“The mission of the Central Florida YMCA is to improve the lives of everyone in Central Florida by connecting individuals and families with opportunities based on Christian values that improve the spirit, mind and body,” says executive director Chris Jaffe. “Our goal is to build strong kids, strong families and strong communities.”
Jaffe has served as the Cocoa Y’s executive director since it opened in May 2004. It is part of the Central Florida YMCA, which formed in 1942 and boasts of three Y’s in Brevard County-Cocoa, Suntree and Titusville.
The Cocoa BCC facility now sports more than 2,700 members. Among its features are cardio machines and programs; free weights and strength-training equipment; aerobics and cardio classes; a full aquatics program; an Olympic size pool; saunas; Weight Watchers programs; a full-size gymnasium; and youth and adult sports programs.
The Cocoa facility was birthed through a unique partnership with BCC, which leased the property to the Y for just $1 per year. The college, a key player in Brevard County with its three campuses, also helped the Y to raise $1 million to renovate the facilities.
Jaffe says the Y also has a strong partnership with the Brevard County School District, which has donated $150,000 to its capital campaign in return for allowing public school sports teams, including basketball, cheerleading and swim teams, to use the facilities free of charge.
Another large donor has been the City of Cocoa, which provided $350,000 to help bring the Y to the Cocoa area. The usual joiner’s fee is waived for city residents. “It’s a good partnership with the city,” Jaffe says.
In terms of reaching out to the larger community, the Cocoa Y is taking a cue from its Central Florida parent organization and planning the inaugural Brevard County Prayer Breakfast for March 4 at 8 a.m. at the Cocoa Civic Center in Cocoa Village. A prayer breakfast has been an annual staple in Orange County that has involved all 23 branches of the Central Florida YMCA. Jaffe and other community leaders, including clergy, laypersons and BCC officials, are organizing the breakfast and have recruited the Orlando Magic’s Pat Williams to be the guest speaker. Jaffe says the event is not a fundraiser, but “an opportunity to get people to stop and think about their faith for a morning.”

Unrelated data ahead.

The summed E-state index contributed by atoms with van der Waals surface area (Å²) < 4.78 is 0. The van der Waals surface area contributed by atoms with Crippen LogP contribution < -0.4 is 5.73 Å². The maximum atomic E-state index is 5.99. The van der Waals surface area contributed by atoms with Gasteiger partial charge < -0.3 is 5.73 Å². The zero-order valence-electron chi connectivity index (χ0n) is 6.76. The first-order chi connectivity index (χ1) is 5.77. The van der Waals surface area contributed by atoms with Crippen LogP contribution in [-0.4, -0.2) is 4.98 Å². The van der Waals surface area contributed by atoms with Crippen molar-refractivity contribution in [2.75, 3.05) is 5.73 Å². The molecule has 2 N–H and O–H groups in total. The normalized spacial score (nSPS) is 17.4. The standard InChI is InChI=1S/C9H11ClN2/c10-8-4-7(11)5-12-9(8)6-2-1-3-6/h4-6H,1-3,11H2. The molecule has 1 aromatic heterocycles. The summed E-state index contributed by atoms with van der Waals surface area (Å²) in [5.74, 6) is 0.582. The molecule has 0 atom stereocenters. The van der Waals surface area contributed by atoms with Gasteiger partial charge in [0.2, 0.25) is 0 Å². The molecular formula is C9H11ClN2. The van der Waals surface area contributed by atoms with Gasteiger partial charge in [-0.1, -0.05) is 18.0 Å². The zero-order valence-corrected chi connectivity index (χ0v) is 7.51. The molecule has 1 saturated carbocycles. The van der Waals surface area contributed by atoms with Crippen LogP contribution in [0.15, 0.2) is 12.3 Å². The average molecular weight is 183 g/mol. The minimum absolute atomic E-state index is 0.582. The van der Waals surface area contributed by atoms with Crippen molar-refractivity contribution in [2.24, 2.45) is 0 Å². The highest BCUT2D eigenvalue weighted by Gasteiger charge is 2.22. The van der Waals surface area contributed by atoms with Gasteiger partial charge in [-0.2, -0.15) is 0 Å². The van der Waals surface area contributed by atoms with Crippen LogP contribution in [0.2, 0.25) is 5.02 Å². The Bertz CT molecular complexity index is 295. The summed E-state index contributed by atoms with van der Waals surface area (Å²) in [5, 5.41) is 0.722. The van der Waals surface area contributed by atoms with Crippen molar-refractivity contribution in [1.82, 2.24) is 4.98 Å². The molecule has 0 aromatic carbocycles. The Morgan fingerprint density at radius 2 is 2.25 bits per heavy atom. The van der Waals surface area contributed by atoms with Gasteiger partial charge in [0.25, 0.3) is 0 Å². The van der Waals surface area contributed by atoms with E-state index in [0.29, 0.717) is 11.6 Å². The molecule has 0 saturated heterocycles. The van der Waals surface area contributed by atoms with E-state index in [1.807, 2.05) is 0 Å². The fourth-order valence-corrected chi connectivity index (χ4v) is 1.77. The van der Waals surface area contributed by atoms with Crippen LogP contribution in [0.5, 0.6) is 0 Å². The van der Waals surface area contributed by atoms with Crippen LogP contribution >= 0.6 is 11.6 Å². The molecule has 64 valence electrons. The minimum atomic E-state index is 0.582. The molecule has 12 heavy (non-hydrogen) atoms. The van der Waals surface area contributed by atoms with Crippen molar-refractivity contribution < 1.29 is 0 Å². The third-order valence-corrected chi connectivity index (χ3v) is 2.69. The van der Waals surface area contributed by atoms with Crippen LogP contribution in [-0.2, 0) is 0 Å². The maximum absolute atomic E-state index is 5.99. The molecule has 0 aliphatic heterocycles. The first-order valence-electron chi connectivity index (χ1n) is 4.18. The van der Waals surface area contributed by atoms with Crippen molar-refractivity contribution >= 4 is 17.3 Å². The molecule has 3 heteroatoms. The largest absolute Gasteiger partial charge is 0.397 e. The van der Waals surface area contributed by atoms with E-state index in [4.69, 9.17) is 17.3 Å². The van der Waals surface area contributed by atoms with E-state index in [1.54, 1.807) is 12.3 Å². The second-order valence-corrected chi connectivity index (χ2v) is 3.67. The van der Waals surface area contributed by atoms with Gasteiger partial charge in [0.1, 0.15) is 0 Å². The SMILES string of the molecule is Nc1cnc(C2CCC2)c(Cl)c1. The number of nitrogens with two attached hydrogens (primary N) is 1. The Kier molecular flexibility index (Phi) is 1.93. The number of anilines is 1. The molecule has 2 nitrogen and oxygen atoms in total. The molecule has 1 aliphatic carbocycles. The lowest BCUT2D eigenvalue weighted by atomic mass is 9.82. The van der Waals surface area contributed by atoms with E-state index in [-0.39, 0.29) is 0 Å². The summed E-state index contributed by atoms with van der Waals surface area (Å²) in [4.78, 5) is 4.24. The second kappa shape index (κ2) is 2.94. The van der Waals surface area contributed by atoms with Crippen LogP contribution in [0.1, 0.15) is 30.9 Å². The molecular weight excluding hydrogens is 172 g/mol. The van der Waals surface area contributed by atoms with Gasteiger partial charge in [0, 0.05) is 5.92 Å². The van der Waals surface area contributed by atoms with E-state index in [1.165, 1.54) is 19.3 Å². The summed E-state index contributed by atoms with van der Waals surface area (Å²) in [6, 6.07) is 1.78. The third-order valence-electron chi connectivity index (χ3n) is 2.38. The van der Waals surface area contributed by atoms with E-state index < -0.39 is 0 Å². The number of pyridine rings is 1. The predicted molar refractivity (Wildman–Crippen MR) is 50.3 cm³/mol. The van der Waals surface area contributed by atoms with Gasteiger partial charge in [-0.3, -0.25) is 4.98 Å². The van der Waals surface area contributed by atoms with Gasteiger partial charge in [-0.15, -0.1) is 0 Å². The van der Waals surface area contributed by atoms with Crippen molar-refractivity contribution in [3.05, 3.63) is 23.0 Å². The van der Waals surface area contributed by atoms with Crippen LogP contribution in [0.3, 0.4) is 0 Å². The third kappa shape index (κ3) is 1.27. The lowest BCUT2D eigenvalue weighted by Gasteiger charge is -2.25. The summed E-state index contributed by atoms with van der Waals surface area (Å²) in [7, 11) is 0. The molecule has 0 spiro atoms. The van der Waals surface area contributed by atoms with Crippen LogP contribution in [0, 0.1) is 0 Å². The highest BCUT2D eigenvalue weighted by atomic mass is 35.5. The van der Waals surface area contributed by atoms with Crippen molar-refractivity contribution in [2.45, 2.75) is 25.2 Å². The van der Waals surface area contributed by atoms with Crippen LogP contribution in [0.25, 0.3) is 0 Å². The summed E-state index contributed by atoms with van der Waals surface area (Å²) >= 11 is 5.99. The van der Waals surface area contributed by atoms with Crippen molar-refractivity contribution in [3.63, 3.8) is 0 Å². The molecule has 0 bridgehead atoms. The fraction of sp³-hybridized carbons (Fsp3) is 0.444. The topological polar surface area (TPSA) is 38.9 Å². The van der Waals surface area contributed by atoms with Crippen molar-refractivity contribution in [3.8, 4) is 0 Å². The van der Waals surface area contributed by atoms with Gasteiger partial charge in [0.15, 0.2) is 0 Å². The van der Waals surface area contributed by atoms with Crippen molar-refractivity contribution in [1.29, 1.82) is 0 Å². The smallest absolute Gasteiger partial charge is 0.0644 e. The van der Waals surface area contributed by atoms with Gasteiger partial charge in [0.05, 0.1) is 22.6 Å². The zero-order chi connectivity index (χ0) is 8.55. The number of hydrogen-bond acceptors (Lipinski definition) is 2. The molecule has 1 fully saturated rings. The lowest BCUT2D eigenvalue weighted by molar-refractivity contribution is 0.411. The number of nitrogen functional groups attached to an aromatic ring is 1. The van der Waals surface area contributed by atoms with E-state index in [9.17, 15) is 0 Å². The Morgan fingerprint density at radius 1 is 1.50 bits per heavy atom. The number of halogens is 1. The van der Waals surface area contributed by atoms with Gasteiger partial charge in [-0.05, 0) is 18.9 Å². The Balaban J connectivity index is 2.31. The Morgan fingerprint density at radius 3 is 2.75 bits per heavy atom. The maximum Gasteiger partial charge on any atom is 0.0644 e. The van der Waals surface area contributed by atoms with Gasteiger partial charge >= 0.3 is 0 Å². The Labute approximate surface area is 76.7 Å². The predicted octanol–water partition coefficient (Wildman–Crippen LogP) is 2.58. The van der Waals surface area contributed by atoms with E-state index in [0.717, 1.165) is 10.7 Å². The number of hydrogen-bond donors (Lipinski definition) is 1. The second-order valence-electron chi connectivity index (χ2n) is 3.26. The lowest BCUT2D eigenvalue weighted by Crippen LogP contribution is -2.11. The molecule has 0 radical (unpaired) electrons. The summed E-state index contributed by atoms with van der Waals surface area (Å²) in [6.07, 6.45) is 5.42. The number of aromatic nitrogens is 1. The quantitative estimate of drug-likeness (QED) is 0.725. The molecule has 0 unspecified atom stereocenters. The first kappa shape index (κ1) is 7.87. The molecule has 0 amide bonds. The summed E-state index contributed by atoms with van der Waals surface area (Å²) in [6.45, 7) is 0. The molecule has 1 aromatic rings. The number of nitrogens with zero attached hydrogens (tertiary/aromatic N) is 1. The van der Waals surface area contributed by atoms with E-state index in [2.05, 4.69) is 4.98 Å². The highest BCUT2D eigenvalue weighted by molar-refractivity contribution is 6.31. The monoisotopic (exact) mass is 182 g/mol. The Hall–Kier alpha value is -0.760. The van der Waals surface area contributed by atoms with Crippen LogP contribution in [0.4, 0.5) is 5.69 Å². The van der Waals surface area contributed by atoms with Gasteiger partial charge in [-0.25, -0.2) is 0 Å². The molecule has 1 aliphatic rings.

Jaffe says the facility also is about to embark on its 2005 scholarship campaign, raising money for residents who cannot afford a YMCA membership. In 2004, about $38,000 was raised, and the goal for 2004 is $50,000. The Y also has a $1.8 million goal for the second phase of its capital campaign, which will involve renovating the pool to transform it into a championship-caliber aquatics facility that could potentially host state and regional events.
Although the Y offers plenty for keeping the body in shape, its broader mission calls for intentional living in many areas beyond sweating off the calories and toning the muscles.
“Fitness and wellness are a very important part of our industry,” says Jaffe. “A lot of people come just for the body, but we’re trying to broaden it to be the body, mind and the spirit. We feel we have a different niche; we’re not just there as a gym. We’re a good place to stay healthy, all the way around.”
Jaffe says the Y finds its best marketing strategy is one person telling another about all the services the facility has to offer. “If people are happy with it, word of mouth will do more for us than anything else. We try to offer the best quality service that we can.”